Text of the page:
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links and resources

Children, N. A. (2020). Principles of Effective Family Engagement. Retrieved from NAEYC: https://www.naeyc.org/resources/topics/family-engagement/principles

Norma Gonzalez, L. M. (2005). Funds of Knowledge Theorizing Practices in Households, Communities, and Classrooms. Mahwah, NJ: Lawrence Erlbaum Associates.

Riojas-Cortez, E. H. (2016). Parents as Partners in Education: Families and Schools Working Together. Pearson.

Riojas-Cortez, M. (2001). Preschoolers’ Funds of Knowledge Displayed Through Sociodramatic Play Episodes in a Bilingual Classroom. Early Childhood Education Journal, Vol. 29, No. 1, 35-41.

 

other STF links

iWhy: Evolution of a Spiritual Servant (Feature)

Spiritual Growth for
Elementary School Children (ETnet)

Working through
Working-Memory Difficulties (LDnet)

 

LEA is looking for writers

LEA is looking for writers in front-line ministries for articles in future ShapingtheFuture magazine pieces. If you would like to write, contact ed.grube@lea.org (do not reply to this publication) to express and discuss your interests.

 

ECEnet

Engaging Families
in our Lutheran
School Settings 

When parents don’t respond to a teacher’s mode of communication, it’s in the child’s best interest for the teacher to find alternative methods of communication, which in turn can build family partnerships and engagement. Every year educators enter into relationships with families on behalf of their students. The relationships can be described in many ways, some positive and some not-so-positive. Often, parents who are responsive to a teacher’s communications are seen as supportive or responsible, while parents who are less responsive may be seen as non-supportive or irresponsible. What we often forget is the all-important role of the parent as the child’s first teacher. Before a child enters kindergarten, a parent may have spent over 1,800 days with their child, influencing their continuous growth and development. Parents hold the key to vital insights into their child’s developmental history. This knowledge is imperative for the success of each child’s school journey. When parents don’t respond to a teacher’s mode of communication, it’s in the child’s best interest for the teacher to find alternative methods of communication, which in turn can build family partnerships and engagement.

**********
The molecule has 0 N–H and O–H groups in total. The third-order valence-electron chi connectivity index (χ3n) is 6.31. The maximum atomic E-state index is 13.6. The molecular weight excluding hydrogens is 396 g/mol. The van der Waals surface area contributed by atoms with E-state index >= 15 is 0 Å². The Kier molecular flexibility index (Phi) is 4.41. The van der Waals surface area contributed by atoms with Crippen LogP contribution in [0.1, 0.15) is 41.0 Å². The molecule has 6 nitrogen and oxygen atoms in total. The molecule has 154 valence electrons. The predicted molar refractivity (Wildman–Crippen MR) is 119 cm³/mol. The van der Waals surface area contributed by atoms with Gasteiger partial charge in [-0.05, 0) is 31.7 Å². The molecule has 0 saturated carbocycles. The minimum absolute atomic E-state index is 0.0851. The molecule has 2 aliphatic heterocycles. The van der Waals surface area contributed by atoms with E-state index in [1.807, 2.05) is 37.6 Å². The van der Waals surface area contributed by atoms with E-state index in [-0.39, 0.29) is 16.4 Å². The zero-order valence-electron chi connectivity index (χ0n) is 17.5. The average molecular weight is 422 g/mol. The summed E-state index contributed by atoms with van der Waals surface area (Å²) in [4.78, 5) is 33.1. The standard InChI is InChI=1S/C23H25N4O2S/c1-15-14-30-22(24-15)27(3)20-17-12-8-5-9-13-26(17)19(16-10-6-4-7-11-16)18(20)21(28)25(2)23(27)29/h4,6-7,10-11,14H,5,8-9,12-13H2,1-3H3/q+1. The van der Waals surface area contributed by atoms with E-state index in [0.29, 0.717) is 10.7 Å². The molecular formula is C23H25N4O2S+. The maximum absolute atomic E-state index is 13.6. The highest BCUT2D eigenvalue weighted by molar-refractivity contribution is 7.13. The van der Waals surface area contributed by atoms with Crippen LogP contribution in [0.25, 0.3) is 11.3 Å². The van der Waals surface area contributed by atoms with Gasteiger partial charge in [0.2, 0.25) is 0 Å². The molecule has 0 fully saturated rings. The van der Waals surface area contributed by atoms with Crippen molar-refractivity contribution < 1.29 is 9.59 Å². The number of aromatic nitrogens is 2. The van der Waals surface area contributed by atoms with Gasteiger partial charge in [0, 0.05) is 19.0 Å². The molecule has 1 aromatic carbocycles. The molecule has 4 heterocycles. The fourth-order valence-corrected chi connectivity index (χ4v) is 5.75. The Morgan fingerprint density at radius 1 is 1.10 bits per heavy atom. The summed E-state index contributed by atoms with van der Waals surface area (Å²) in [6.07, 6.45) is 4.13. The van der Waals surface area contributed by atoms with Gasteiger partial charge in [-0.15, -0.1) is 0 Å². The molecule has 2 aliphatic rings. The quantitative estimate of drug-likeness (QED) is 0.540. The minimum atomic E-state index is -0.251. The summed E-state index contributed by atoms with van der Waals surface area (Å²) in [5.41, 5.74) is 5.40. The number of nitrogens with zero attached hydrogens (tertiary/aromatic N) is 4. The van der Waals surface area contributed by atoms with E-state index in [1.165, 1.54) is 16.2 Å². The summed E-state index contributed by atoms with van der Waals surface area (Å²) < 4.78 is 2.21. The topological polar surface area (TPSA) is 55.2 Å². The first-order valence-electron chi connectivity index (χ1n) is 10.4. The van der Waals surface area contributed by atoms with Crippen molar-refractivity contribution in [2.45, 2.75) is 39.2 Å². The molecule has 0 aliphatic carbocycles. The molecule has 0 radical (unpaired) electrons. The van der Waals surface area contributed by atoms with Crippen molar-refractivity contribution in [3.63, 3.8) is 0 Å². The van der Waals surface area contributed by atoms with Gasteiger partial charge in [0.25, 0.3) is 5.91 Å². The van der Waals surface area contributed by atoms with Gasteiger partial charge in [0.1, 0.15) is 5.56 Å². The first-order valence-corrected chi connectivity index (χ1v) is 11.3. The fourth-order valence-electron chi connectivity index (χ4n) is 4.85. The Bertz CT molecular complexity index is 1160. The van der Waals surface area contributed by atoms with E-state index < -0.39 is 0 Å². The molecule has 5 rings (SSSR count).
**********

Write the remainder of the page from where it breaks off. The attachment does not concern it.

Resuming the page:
As one considers the topic of serving and engaging families in Lutheran school settings, the words complexity and introspection come to mind. Complexity defines the broad, ever-changing definition of the term family. Introspection is the term that reflects the need to understand the varied influences in the lives of students. While the definition of family continues to morph and family needs and expectations seem never-ending, it is a true blessing to know that our Savior “Jesus Christ is the same yesterday and today and forever” (Heb. 13:8 ESV). Our earnest prayer is to understand the complexities that define our families and for God to bless us with wisdom and compassion in our service to them and with them. 

Prayerful, intentional, professional development with a focus on family engagement would seem to be a long-term enduring goal of all Lutheran schools. Yet other things distract or take precedence over such a goal on a yearly or even daily basis. Student achievement, teacher accountability, budget reviews, behavior incidents, and weekly communications are just a few of the items on an administrator’s to-do list. In a perfect world, families and school personnel would collaborate and communicate in such a way that both parties would see themselves as partners in the life of the school and in the life of their students. But we know, there’s nothing perfect this side of heaven. So what tools are available to help build successful family-school relationships, which launch engaged parents into the life of the school?